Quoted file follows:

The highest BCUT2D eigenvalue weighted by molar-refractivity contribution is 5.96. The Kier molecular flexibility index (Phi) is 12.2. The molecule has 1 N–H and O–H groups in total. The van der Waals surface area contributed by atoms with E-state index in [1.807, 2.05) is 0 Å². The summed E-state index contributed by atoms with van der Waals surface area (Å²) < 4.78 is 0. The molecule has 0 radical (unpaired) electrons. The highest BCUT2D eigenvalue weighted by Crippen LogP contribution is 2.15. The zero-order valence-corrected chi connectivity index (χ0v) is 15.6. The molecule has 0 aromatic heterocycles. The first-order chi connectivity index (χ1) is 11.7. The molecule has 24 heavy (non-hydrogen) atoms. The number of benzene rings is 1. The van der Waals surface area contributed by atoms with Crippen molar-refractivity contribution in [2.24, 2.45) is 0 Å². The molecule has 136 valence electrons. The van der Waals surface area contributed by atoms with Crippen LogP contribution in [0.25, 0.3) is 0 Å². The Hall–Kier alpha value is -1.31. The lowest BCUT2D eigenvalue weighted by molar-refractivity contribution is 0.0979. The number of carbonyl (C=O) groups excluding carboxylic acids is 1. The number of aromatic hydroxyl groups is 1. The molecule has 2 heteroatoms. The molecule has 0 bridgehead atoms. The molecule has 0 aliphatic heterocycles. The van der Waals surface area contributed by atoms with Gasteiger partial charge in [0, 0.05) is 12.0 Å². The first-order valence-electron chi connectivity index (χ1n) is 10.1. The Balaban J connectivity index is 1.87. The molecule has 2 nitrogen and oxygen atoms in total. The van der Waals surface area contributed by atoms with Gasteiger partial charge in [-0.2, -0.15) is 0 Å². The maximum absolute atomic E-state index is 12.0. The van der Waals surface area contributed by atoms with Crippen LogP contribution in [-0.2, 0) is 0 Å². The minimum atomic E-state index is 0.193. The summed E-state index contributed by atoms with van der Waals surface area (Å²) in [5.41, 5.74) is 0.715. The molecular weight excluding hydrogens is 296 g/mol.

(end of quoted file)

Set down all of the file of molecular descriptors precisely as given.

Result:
The highest BCUT2D eigenvalue weighted by molar-refractivity contribution is 5.96. The Kier molecular flexibility index (Phi) is 12.2. The molecule has 1 N–H and O–H groups in total. The van der Waals surface area contributed by atoms with E-state index in [1.807, 2.05) is 0 Å². The summed E-state index contributed by atoms with van der Waals surface area (Å²) < 4.78 is 0. The molecule has 0 radical (unpaired) electrons. The highest BCUT2D eigenvalue weighted by Crippen LogP contribution is 2.15. The zero-order valence-corrected chi connectivity index (χ0v) is 15.6. The molecule has 0 aromatic heterocycles. The first-order chi connectivity index (χ1) is 11.7. The molecule has 24 heavy (non-hydrogen) atoms. The number of benzene rings is 1. The van der Waals surface area contributed by atoms with Crippen molar-refractivity contribution in [2.24, 2.45) is 0 Å². The molecule has 136 valence electrons. The van der Waals surface area contributed by atoms with Crippen LogP contribution in [0.25, 0.3) is 0 Å². The Hall–Kier alpha value is -1.31. The lowest BCUT2D eigenvalue weighted by molar-refractivity contribution is 0.0979. The number of carbonyl (C=O) groups excluding carboxylic acids is 1. The number of aromatic hydroxyl groups is 1. The molecule has 2 heteroatoms. The molecule has 0 bridgehead atoms. The molecule has 0 aliphatic heterocycles. The van der Waals surface area contributed by atoms with Gasteiger partial charge in [0, 0.05) is 12.0 Å². The first-order valence-electron chi connectivity index (χ1n) is 10.1. The Balaban J connectivity index is 1.87. The molecule has 2 nitrogen and oxygen atoms in total. The van der Waals surface area contributed by atoms with Gasteiger partial charge in [-0.2, -0.15) is 0 Å². The maximum absolute atomic E-state index is 12.0. The van der Waals surface area contributed by atoms with Crippen LogP contribution in [-0.2, 0) is 0 Å². The minimum atomic E-state index is 0.193. The summed E-state index contributed by atoms with van der Waals surface area (Å²) in [5.41, 5.74) is 0.715. The molecular weight excluding hydrogens is 296 g/mol.